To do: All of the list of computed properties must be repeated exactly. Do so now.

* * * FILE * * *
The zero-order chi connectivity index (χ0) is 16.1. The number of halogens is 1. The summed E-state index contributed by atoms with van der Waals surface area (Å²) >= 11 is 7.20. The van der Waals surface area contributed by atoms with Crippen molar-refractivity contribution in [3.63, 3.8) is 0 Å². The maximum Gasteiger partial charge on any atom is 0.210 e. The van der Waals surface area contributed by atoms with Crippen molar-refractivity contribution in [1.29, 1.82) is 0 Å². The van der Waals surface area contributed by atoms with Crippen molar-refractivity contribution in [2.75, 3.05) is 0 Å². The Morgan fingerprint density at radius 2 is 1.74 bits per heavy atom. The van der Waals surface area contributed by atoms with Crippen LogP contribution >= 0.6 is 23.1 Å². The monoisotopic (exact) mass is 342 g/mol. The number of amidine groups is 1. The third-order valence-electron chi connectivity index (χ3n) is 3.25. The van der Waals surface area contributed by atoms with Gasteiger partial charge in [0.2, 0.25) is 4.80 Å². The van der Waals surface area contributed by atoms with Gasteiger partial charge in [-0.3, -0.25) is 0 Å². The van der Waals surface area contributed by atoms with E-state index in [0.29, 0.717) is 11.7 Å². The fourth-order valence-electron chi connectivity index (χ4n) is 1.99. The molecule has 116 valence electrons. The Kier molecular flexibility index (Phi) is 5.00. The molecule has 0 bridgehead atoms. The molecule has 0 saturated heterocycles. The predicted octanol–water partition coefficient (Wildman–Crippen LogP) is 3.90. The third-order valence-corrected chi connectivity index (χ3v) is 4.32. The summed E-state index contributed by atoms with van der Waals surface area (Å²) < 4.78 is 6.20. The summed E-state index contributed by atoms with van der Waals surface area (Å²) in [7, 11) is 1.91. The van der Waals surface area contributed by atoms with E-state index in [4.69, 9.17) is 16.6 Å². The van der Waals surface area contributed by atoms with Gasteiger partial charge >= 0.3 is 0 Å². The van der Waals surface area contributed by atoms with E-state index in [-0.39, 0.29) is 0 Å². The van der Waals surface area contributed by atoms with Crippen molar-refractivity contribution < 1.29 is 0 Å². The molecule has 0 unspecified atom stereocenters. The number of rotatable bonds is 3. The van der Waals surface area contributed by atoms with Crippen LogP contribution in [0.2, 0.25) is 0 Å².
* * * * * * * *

The zero-order chi connectivity index (χ0) is 16.1. The number of halogens is 1. The summed E-state index contributed by atoms with van der Waals surface area (Å²) >= 11 is 7.20. The van der Waals surface area contributed by atoms with Crippen molar-refractivity contribution in [3.63, 3.8) is 0 Å². The maximum Gasteiger partial charge on any atom is 0.210 e. The van der Waals surface area contributed by atoms with Crippen molar-refractivity contribution in [1.29, 1.82) is 0 Å². The van der Waals surface area contributed by atoms with Crippen molar-refractivity contribution in [2.75, 3.05) is 0 Å². The Morgan fingerprint density at radius 2 is 1.74 bits per heavy atom. The van der Waals surface area contributed by atoms with Crippen LogP contribution >= 0.6 is 23.1 Å². The monoisotopic (exact) mass is 342 g/mol. The number of amidine groups is 1. The third-order valence-electron chi connectivity index (χ3n) is 3.25. The van der Waals surface area contributed by atoms with Gasteiger partial charge in [0.2, 0.25) is 4.80 Å². The van der Waals surface area contributed by atoms with Gasteiger partial charge in [-0.3, -0.25) is 0 Å². The van der Waals surface area contributed by atoms with E-state index in [0.29, 0.717) is 11.7 Å². The fourth-order valence-electron chi connectivity index (χ4n) is 1.99. The molecule has 116 valence electrons. The Kier molecular flexibility index (Phi) is 5.00. The molecule has 0 bridgehead atoms. The molecule has 0 saturated heterocycles. The predicted octanol–water partition coefficient (Wildman–Crippen LogP) is 3.90. The third-order valence-corrected chi connectivity index (χ3v) is 4.32. The summed E-state index contributed by atoms with van der Waals surface area (Å²) < 4.78 is 6.20. The summed E-state index contributed by atoms with van der Waals surface area (Å²) in [7, 11) is 1.91. The van der Waals surface area contributed by atoms with E-state index in [4.69, 9.17) is 16.6 Å². The van der Waals surface area contributed by atoms with Gasteiger partial charge >= 0.3 is 0 Å². The van der Waals surface area contributed by atoms with E-state index in [-0.39, 0.29) is 0 Å². The van der Waals surface area contributed by atoms with Crippen molar-refractivity contribution < 1.29 is 0 Å². The molecule has 0 unspecified atom stereocenters. The number of rotatable bonds is 3. The van der Waals surface area contributed by atoms with Crippen LogP contribution in [0.2, 0.25) is 0 Å².